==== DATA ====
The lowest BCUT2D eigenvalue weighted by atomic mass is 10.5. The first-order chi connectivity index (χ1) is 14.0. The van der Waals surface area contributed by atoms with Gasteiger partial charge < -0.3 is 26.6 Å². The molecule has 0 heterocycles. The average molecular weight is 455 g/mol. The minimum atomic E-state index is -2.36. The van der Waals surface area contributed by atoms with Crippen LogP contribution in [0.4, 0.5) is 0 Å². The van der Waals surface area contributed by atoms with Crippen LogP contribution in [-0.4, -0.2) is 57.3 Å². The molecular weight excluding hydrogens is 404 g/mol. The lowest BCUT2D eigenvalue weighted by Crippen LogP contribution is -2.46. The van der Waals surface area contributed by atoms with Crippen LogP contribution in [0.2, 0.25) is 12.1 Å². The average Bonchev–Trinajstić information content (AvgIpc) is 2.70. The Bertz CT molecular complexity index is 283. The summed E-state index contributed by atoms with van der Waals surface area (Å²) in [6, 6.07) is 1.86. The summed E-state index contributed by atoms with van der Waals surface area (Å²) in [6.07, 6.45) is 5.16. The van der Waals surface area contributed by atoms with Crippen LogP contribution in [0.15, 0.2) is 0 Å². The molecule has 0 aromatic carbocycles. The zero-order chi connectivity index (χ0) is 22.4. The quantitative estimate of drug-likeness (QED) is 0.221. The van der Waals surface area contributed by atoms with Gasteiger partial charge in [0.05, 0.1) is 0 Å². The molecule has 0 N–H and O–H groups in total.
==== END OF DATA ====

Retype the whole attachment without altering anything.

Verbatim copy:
The lowest BCUT2D eigenvalue weighted by atomic mass is 10.5. The first-order chi connectivity index (χ1) is 14.0. The van der Waals surface area contributed by atoms with Gasteiger partial charge < -0.3 is 26.6 Å². The molecule has 0 heterocycles. The average molecular weight is 455 g/mol. The minimum atomic E-state index is -2.36. The van der Waals surface area contributed by atoms with Crippen LogP contribution in [0.4, 0.5) is 0 Å². The van der Waals surface area contributed by atoms with Crippen LogP contribution in [-0.4, -0.2) is 57.3 Å². The molecular weight excluding hydrogens is 404 g/mol. The lowest BCUT2D eigenvalue weighted by Crippen LogP contribution is -2.46. The van der Waals surface area contributed by atoms with Crippen LogP contribution in [0.2, 0.25) is 12.1 Å². The average Bonchev–Trinajstić information content (AvgIpc) is 2.70. The Bertz CT molecular complexity index is 283. The summed E-state index contributed by atoms with van der Waals surface area (Å²) in [6, 6.07) is 1.86. The summed E-state index contributed by atoms with van der Waals surface area (Å²) in [6.07, 6.45) is 5.16. The van der Waals surface area contributed by atoms with Crippen LogP contribution in [0.15, 0.2) is 0 Å². The molecule has 0 aromatic carbocycles. The zero-order chi connectivity index (χ0) is 22.4. The quantitative estimate of drug-likeness (QED) is 0.221. The van der Waals surface area contributed by atoms with Gasteiger partial charge in [0.05, 0.1) is 0 Å². The molecule has 0 N–H and O–H groups in total.